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Of affection deep and true ?
And the spirits sunshine-like,
Which o'er all their gladness threw ?-

Gone, gone—they all are gone.

LANDON.

THEMISTOCLES IN EXILE.

Now I have all that earth can give

Of pageantry and pride;
Yes, all for which the mighty live,

For which the brave have died
A thousand slaves obsequious wait

My nod, as 'twere the frown of fate

And what remains beside ?
The empty name is all I need
To seem to be a King indeed !
Yet am I happy? When my brow

The bright tiara bears
Is there no trace of latent woe,

Of inly gnawing cares ?-
Oh! what is sadder than the smile
Assumed and worn but to beguile?

Yet still the mask it wears,
Nor would I that the world should see,
O Athens ! how I pine for thee!
Still are thy towers before mine eye-

Thine image on my heart;
Thence never but with memory

And life can they depart !
By day they fill each waking thought,
By night in dreams are backward brought-

And then from sleep I start,
To feel he is no longer free

Who lived—and would have died for thee.
Who would have died? Why died I not

On thy triumphant day!-
Then had my name, without a blot,

Thine annals graced for aye :-
And now—but earth at length shall know
I was not, could not be thy foe,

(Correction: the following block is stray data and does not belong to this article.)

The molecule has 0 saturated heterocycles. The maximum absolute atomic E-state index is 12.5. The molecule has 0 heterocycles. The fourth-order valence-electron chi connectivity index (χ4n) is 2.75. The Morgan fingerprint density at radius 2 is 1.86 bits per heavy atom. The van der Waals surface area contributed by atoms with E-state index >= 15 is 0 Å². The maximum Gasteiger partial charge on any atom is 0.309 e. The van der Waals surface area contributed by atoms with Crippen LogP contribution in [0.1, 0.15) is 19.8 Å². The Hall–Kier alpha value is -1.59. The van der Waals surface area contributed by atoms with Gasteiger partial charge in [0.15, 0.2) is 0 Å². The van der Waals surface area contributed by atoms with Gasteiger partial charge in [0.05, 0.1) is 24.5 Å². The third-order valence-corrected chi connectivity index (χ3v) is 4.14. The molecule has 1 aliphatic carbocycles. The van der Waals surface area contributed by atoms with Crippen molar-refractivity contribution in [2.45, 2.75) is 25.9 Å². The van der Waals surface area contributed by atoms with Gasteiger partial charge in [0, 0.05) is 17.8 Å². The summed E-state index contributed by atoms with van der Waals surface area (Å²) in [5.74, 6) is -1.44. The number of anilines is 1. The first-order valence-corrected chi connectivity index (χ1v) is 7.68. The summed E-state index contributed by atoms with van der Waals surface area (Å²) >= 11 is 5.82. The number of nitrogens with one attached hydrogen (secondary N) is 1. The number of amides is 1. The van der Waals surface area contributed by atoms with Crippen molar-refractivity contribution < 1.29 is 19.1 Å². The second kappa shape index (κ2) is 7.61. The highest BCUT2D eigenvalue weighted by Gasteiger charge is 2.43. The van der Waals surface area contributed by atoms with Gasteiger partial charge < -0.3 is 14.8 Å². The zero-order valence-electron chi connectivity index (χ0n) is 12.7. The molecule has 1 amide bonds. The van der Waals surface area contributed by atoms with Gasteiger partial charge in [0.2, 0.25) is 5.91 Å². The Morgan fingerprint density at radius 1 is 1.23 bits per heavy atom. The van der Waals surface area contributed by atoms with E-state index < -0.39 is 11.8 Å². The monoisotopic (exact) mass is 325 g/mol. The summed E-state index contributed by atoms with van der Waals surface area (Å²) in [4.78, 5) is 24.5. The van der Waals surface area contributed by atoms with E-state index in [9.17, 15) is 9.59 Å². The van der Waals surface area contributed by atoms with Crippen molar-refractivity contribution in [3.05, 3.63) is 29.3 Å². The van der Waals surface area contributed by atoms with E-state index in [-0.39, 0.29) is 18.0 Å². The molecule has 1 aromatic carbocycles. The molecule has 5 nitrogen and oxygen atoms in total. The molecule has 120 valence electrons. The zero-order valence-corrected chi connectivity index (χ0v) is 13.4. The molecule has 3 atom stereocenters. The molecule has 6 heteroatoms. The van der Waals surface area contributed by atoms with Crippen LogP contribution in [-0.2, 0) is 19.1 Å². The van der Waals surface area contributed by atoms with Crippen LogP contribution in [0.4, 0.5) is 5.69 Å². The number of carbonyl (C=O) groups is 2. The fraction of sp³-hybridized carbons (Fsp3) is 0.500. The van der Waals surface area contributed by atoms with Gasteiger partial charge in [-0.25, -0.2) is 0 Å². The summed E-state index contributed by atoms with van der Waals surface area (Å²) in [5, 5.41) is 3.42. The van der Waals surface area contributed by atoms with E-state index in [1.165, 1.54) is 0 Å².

Though thrust in scorn away
E'en from the land mine arm had saved,
To tyrant-lords, and realms enslaved.

Yet though my foes have been the free,

The lord of slaves my friend,
Still, Athens ! is my heart with thee,

And shall be to the end.
The Persian calls—but calls in vain
One way remains to burst his chain,

And e'en in death defend-
How could I bear to work thine ill
Despite my wrongs, who love thee still ?

I loved thee, when my sun of fame

In all its brightness shone ;
And now 'tis veiled in scorn and shame,

Yet love I madly on.
'Twere vain to say I love thee more-
I knew not how I loved before

Now know 1-but 'tis done-
Fate soon shall lay thy victim low-
Then, Athens, then—THOU TOU SHALT KNOW.

Dale.

A L A MENT.

THERE was an eye whose partial glance

Could ne'er my numerous failings see; There was an ear that still untired

Could listen to kind praise of me.

There was a heart Time only made

For me with fonder feelings burn; And which whene'er, alas, I roved,

Still longed and pined for my return.

There was a lip which always breathed

E’en short farewells with tones of sadness; There was a voice whose eager sound

My welcome spoke with heartfelt gladness.

There was a mind, whose vigorous powers

On mine its fostering influence threw; And called my humble talents forth.

Till thence its dearest joys it drew,

There was a love that oft for me

With anxious fears would overflow; And wept and pray for me, and sought

From future ills to guard—but now

That eye is closed, and deaf that ear,

That lip and voice are mute for ever! And cold that heart of faithful love,

Which death alone from mine could sever !

And lost to me that ardent mind,

Which loved my varied tasks to see ; And, Oh! of all the praise I gained,

This was the dearest far to me.

Now I, unloved, uncheered, alone,

Life's dreary wilderness must tread, Till He who loves the broken heart

In mercy bids me join the dead.

But, “ Father of the fatherless,"

0! Thou that hear'st the orphan's cry, And “ dwellest with the contrite heart,"

As well as in “ Thy place on high.".-
O Lord! though like a faded leaf,

That's severed from its parent tree,
I struggle down life's storiay tide,
That awful tide which leads to Thee;-

Still Lord! to thee the voice of praise